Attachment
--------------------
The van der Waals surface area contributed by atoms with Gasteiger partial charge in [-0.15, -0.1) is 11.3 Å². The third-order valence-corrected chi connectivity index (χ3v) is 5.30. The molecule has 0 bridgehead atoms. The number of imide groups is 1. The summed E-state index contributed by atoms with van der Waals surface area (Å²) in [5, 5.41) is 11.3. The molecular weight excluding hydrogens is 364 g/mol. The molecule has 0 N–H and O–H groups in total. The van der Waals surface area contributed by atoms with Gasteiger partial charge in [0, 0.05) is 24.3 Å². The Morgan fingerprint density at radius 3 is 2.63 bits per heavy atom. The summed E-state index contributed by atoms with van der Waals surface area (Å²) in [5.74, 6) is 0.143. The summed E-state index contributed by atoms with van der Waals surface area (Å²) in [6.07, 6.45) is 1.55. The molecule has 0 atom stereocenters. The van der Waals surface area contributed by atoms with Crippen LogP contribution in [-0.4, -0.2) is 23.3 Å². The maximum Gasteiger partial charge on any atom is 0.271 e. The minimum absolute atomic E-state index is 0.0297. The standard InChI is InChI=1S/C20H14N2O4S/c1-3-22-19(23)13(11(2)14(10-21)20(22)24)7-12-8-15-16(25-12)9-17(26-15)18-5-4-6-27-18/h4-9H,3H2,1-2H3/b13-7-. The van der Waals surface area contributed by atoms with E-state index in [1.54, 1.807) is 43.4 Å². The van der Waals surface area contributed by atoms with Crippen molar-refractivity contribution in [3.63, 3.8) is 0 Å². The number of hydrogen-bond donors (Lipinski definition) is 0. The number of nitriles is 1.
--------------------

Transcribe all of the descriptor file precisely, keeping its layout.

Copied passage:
The van der Waals surface area contributed by atoms with Gasteiger partial charge in [-0.15, -0.1) is 11.3 Å². The third-order valence-corrected chi connectivity index (χ3v) is 5.30. The molecule has 0 bridgehead atoms. The number of imide groups is 1. The summed E-state index contributed by atoms with van der Waals surface area (Å²) in [5, 5.41) is 11.3. The molecular weight excluding hydrogens is 364 g/mol. The molecule has 0 N–H and O–H groups in total. The van der Waals surface area contributed by atoms with Gasteiger partial charge in [0, 0.05) is 24.3 Å². The Morgan fingerprint density at radius 3 is 2.63 bits per heavy atom. The summed E-state index contributed by atoms with van der Waals surface area (Å²) in [5.74, 6) is 0.143. The summed E-state index contributed by atoms with van der Waals surface area (Å²) in [6.07, 6.45) is 1.55. The molecule has 0 atom stereocenters. The van der Waals surface area contributed by atoms with Crippen LogP contribution in [-0.4, -0.2) is 23.3 Å². The maximum Gasteiger partial charge on any atom is 0.271 e. The minimum absolute atomic E-state index is 0.0297. The standard InChI is InChI=1S/C20H14N2O4S/c1-3-22-19(23)13(11(2)14(10-21)20(22)24)7-12-8-15-16(25-12)9-17(26-15)18-5-4-6-27-18/h4-9H,3H2,1-2H3/b13-7-. The van der Waals surface area contributed by atoms with E-state index in [1.54, 1.807) is 43.4 Å². The van der Waals surface area contributed by atoms with Crippen molar-refractivity contribution in [3.63, 3.8) is 0 Å². The number of hydrogen-bond donors (Lipinski definition) is 0. The number of nitriles is 1.